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The MakerNurse Project

by: Ahrin Mishan | Tue, Oct 15, 2013 |

Last year I came across an article, "Design For Hack" in Medicine, about how 'MacGyver' nurses and children's toys were inspiring designers at MIT to make medical-device construction kits that would encourage and facilitate invention in the field. I was immediately intrigued and have since become an ardent admirer of both the work being done at MIT and the ingenuity of the nurses they have championed.

Recently, the same team from the MIT Little Devices Lab (Juan Gomez-Marquez and Anna Young) and the Robert Wood Johnson Foundation have announced a new initiative called MakerNurse which seeks to identify the myriad ways that nurses in US hospitals design, make, hack, and innovate in the name of better healthcare.

MakerNurse is one of the few programs I know of that explicitly recognizes nurse's gifts as designers. My hope is that, beyond celebrating their reputation as masters of the temporary fix, MakerNurse will help to promote nurses as much-needed leaders of long-term, systemic change.

For more information on on this exciting program, please read excerpts from the press release below:


MakerNurse is a new initiative of the Massachusetts Institute of Technology (MIT) Little Devices Lab and the Robert Wood Johnson Foundation to find DIY (do-it-yourself) nurses across the country—nurses working at the bedside improvising workarounds and fixing problems by creating small everyday tools and devices that improve patient care.

Too often, nurses are overlooked as innovators in the clinic. Our aim is to change that.

By examining nurse innovation in U.S. hospitals, MakerNurse hopes to uncover the behaviors, circumstances and cultural drivers that enhance resourcefulness and innovation among hospital nurses, and identify tools and resources that could help more nurses bring their ideas to fruition and lead improvements in patient care.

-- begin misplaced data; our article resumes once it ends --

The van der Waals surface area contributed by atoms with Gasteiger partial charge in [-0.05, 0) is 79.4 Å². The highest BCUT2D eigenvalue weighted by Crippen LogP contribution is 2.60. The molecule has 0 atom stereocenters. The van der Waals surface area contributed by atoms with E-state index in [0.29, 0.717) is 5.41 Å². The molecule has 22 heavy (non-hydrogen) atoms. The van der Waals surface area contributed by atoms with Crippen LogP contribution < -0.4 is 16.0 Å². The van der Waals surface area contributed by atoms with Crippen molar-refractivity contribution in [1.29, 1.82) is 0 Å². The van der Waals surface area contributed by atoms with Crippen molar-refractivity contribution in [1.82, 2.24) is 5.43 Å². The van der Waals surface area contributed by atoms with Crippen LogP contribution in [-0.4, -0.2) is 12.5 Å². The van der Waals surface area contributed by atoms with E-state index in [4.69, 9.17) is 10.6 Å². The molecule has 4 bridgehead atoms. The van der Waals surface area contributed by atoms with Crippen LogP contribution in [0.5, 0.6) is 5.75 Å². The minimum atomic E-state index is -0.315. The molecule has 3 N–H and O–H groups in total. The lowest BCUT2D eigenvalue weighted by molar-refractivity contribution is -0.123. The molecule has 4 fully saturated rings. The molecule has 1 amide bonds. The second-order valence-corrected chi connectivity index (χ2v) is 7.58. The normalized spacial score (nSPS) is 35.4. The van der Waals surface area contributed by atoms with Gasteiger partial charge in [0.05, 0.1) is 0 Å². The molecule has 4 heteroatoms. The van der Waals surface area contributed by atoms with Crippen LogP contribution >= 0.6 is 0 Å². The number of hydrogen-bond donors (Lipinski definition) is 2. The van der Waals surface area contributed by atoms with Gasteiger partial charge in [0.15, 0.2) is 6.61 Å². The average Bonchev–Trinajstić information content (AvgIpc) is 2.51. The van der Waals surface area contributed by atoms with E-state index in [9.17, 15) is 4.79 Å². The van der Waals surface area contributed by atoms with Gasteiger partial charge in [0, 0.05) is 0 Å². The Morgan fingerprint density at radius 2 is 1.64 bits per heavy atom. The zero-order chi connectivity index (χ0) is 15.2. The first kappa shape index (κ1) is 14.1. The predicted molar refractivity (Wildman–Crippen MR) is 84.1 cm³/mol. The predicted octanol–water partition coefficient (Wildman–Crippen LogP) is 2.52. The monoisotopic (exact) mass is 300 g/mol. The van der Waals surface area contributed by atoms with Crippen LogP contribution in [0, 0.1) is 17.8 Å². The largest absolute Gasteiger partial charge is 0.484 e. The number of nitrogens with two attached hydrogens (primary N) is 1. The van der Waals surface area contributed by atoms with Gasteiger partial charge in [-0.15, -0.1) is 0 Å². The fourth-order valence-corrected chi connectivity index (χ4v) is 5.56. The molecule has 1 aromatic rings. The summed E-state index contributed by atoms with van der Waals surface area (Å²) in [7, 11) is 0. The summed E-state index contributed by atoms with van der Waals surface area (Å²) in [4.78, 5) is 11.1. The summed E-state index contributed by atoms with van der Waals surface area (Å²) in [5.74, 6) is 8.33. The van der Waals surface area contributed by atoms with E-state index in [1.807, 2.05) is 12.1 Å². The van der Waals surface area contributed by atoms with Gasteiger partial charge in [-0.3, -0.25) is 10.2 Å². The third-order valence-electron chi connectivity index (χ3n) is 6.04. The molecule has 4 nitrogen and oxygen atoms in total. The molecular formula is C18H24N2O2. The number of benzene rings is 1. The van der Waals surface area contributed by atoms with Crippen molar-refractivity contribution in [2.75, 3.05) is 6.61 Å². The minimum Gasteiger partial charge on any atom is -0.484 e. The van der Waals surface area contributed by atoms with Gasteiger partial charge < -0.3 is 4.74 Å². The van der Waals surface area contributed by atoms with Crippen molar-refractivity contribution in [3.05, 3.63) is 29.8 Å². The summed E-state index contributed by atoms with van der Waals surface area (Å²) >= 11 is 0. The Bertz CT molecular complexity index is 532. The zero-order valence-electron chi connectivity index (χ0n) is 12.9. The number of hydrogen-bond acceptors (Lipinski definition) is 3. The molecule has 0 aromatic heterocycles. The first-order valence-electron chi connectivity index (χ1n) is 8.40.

A recent article in HealthLeaders Media offers a fantastic example of an elegant nurse solution for a pediatric patient recovering from back surgery. These are exactly the types of stories we are hoping to hear and the ones that inspire us to design tools to help nurses succeed.

If you would like to arrange a MakerNurse workshop for your hospital at a later date, please let us know. Each visit includes a 1-2 hour mini-MakerNurse workshop with a group of 15-20 nurses and hospital staff. Our team will present the MakerNurse initiative, talk with the group about their experiences and challenges with making, and include time for everyone to test out some of the tools, technologies and materials we have developed at MIT to make it easier to fabricate and prototype health care inventions—our MakerNurse Technology Crash Cart.


We hope to hear from you!
Anna Young and Jose Gomez-Marquez
The MakerNurse Project
Discovering Nurses who Make, Inventing the Tools to Support them
614-271-2090 (c)
akyoung@mit.edu
www.makernurse.org

facebook.com/Makernurse
Twitter: @Makernurse
Instagram: @MakerNurse

 

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